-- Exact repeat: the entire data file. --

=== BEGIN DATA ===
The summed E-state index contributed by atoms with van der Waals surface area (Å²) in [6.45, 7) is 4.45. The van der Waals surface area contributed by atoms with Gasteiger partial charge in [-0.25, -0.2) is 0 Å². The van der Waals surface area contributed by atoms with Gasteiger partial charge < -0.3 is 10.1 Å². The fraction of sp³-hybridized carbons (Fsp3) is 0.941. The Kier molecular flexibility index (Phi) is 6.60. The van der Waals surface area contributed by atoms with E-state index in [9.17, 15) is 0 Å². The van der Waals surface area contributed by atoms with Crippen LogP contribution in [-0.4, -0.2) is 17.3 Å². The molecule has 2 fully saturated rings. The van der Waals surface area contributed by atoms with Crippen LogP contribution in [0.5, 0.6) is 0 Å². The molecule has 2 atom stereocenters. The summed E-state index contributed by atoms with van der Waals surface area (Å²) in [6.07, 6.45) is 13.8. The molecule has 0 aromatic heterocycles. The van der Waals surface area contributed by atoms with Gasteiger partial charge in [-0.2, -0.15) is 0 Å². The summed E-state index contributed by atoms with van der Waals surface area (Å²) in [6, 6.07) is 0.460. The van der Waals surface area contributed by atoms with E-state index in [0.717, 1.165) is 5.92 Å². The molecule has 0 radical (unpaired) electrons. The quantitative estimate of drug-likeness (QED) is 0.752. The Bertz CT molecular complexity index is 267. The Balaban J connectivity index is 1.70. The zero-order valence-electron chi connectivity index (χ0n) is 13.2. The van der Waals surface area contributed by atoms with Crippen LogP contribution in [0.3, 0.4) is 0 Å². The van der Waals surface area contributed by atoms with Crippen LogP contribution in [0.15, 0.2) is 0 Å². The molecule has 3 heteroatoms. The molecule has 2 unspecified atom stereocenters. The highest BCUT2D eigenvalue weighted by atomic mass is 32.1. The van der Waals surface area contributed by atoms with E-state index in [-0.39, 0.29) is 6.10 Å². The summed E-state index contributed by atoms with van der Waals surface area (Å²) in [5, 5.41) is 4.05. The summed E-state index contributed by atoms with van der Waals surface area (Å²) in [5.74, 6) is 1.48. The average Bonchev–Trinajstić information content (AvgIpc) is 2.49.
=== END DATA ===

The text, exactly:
The summed E-state index contributed by atoms with van der Waals surface area (Å²) in [6.45, 7) is 4.45. The van der Waals surface area contributed by atoms with Gasteiger partial charge in [-0.25, -0.2) is 0 Å². The van der Waals surface area contributed by atoms with Gasteiger partial charge < -0.3 is 10.1 Å². The fraction of sp³-hybridized carbons (Fsp3) is 0.941. The Kier molecular flexibility index (Phi) is 6.60. The van der Waals surface area contributed by atoms with E-state index in [9.17, 15) is 0 Å². The van der Waals surface area contributed by atoms with Crippen LogP contribution in [-0.4, -0.2) is 17.3 Å². The molecule has 2 fully saturated rings. The van der Waals surface area contributed by atoms with Crippen LogP contribution in [0.5, 0.6) is 0 Å². The molecule has 2 atom stereocenters. The summed E-state index contributed by atoms with van der Waals surface area (Å²) in [6.07, 6.45) is 13.8. The molecule has 0 aromatic heterocycles. The van der Waals surface area contributed by atoms with Gasteiger partial charge in [-0.2, -0.15) is 0 Å². The summed E-state index contributed by atoms with van der Waals surface area (Å²) in [6, 6.07) is 0.460. The van der Waals surface area contributed by atoms with E-state index in [0.717, 1.165) is 5.92 Å². The molecule has 0 radical (unpaired) electrons. The quantitative estimate of drug-likeness (QED) is 0.752. The Bertz CT molecular complexity index is 267. The Balaban J connectivity index is 1.70. The zero-order valence-electron chi connectivity index (χ0n) is 13.2. The van der Waals surface area contributed by atoms with Crippen LogP contribution in [0.3, 0.4) is 0 Å². The van der Waals surface area contributed by atoms with Crippen LogP contribution in [0.15, 0.2) is 0 Å². The molecule has 3 heteroatoms. The molecule has 2 unspecified atom stereocenters. The highest BCUT2D eigenvalue weighted by atomic mass is 32.1. The van der Waals surface area contributed by atoms with E-state index in [-0.39, 0.29) is 6.10 Å². The summed E-state index contributed by atoms with van der Waals surface area (Å²) in [5, 5.41) is 4.05. The summed E-state index contributed by atoms with van der Waals surface area (Å²) in [5.74, 6) is 1.48. The average Bonchev–Trinajstić information content (AvgIpc) is 2.49.